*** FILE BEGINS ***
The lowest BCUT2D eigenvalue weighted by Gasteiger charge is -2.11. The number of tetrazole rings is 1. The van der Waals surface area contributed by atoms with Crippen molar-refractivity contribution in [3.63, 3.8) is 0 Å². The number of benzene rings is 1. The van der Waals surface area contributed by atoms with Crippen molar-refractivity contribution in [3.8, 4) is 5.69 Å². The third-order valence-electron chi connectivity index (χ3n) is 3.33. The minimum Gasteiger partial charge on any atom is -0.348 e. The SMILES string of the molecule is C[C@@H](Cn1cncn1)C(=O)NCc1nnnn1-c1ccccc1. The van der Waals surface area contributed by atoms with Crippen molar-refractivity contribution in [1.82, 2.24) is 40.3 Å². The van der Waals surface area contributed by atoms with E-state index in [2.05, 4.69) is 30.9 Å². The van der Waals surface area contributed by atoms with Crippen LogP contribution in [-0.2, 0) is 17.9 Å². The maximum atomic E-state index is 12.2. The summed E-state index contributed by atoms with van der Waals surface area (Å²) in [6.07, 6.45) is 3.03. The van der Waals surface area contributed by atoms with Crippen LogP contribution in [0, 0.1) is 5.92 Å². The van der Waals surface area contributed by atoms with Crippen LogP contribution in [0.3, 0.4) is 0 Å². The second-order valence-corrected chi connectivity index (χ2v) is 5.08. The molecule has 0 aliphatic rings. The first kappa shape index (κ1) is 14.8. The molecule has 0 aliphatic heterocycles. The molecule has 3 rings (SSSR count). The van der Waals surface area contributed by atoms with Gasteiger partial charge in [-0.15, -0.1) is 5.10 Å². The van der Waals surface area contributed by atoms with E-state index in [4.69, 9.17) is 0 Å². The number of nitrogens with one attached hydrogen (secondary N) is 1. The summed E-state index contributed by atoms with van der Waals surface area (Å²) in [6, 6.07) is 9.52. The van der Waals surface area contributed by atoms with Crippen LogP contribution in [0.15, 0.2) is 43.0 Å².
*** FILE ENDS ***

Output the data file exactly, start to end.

The lowest BCUT2D eigenvalue weighted by Gasteiger charge is -2.11. The number of tetrazole rings is 1. The van der Waals surface area contributed by atoms with Crippen molar-refractivity contribution in [3.63, 3.8) is 0 Å². The number of benzene rings is 1. The van der Waals surface area contributed by atoms with Crippen molar-refractivity contribution in [3.8, 4) is 5.69 Å². The third-order valence-electron chi connectivity index (χ3n) is 3.33. The minimum Gasteiger partial charge on any atom is -0.348 e. The SMILES string of the molecule is C[C@@H](Cn1cncn1)C(=O)NCc1nnnn1-c1ccccc1. The van der Waals surface area contributed by atoms with Crippen molar-refractivity contribution in [1.82, 2.24) is 40.3 Å². The van der Waals surface area contributed by atoms with E-state index in [2.05, 4.69) is 30.9 Å². The van der Waals surface area contributed by atoms with Crippen LogP contribution in [-0.2, 0) is 17.9 Å². The maximum atomic E-state index is 12.2. The summed E-state index contributed by atoms with van der Waals surface area (Å²) in [6.07, 6.45) is 3.03. The van der Waals surface area contributed by atoms with Crippen LogP contribution in [0, 0.1) is 5.92 Å². The van der Waals surface area contributed by atoms with Crippen LogP contribution in [0.3, 0.4) is 0 Å². The second-order valence-corrected chi connectivity index (χ2v) is 5.08. The molecule has 0 aliphatic rings. The first kappa shape index (κ1) is 14.8. The molecule has 0 aliphatic heterocycles. The molecule has 3 rings (SSSR count). The van der Waals surface area contributed by atoms with Gasteiger partial charge in [-0.15, -0.1) is 5.10 Å². The van der Waals surface area contributed by atoms with E-state index in [4.69, 9.17) is 0 Å². The number of nitrogens with one attached hydrogen (secondary N) is 1. The summed E-state index contributed by atoms with van der Waals surface area (Å²) in [6, 6.07) is 9.52. The van der Waals surface area contributed by atoms with Crippen LogP contribution in [0.15, 0.2) is 43.0 Å².